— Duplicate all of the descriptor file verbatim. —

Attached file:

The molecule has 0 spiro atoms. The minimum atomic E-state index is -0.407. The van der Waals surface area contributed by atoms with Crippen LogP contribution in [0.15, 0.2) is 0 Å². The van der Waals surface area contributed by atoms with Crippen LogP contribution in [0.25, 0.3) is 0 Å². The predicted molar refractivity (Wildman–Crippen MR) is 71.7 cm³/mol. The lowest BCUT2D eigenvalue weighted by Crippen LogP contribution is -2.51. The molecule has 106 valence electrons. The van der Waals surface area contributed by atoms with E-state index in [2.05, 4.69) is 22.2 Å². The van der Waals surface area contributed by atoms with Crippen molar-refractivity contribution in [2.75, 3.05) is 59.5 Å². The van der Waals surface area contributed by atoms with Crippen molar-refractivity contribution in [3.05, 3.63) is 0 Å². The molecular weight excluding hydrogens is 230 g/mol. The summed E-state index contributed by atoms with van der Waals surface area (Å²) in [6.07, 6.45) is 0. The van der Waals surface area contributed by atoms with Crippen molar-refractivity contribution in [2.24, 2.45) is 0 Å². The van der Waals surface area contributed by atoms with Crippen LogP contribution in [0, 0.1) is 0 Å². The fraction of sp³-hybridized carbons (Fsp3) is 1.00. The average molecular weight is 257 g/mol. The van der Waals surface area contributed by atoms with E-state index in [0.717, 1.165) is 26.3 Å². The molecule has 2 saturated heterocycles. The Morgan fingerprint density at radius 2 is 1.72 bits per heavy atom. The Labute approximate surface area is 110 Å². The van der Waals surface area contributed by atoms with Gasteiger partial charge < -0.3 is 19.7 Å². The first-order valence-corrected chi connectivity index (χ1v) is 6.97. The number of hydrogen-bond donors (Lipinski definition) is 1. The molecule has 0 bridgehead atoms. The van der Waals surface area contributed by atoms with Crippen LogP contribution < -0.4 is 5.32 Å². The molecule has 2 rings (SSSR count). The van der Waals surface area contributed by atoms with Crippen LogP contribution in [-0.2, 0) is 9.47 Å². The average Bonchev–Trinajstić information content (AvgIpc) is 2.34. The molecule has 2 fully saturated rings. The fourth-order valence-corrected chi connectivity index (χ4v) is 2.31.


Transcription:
The molecule has 0 spiro atoms. The minimum atomic E-state index is -0.407. The van der Waals surface area contributed by atoms with Crippen LogP contribution in [0.15, 0.2) is 0 Å². The van der Waals surface area contributed by atoms with Crippen LogP contribution in [0.25, 0.3) is 0 Å². The predicted molar refractivity (Wildman–Crippen MR) is 71.7 cm³/mol. The lowest BCUT2D eigenvalue weighted by Crippen LogP contribution is -2.51. The molecule has 106 valence electrons. The van der Waals surface area contributed by atoms with E-state index in [2.05, 4.69) is 22.2 Å². The van der Waals surface area contributed by atoms with Crippen molar-refractivity contribution in [2.75, 3.05) is 59.5 Å². The van der Waals surface area contributed by atoms with Crippen molar-refractivity contribution in [3.05, 3.63) is 0 Å². The molecular weight excluding hydrogens is 230 g/mol. The summed E-state index contributed by atoms with van der Waals surface area (Å²) in [6.07, 6.45) is 0. The van der Waals surface area contributed by atoms with Crippen molar-refractivity contribution in [2.24, 2.45) is 0 Å². The van der Waals surface area contributed by atoms with Crippen LogP contribution in [0, 0.1) is 0 Å². The fraction of sp³-hybridized carbons (Fsp3) is 1.00. The average molecular weight is 257 g/mol. The van der Waals surface area contributed by atoms with E-state index in [0.717, 1.165) is 26.3 Å². The molecule has 2 saturated heterocycles. The Morgan fingerprint density at radius 2 is 1.72 bits per heavy atom. The Labute approximate surface area is 110 Å². The van der Waals surface area contributed by atoms with Gasteiger partial charge < -0.3 is 19.7 Å². The first-order valence-corrected chi connectivity index (χ1v) is 6.97. The number of hydrogen-bond donors (Lipinski definition) is 1. The molecule has 0 bridgehead atoms. The van der Waals surface area contributed by atoms with Crippen LogP contribution < -0.4 is 5.32 Å². The molecule has 2 rings (SSSR count). The van der Waals surface area contributed by atoms with Crippen LogP contribution in [-0.2, 0) is 9.47 Å². The average Bonchev–Trinajstić information content (AvgIpc) is 2.34. The molecule has 2 fully saturated rings. The fourth-order valence-corrected chi connectivity index (χ4v) is 2.31.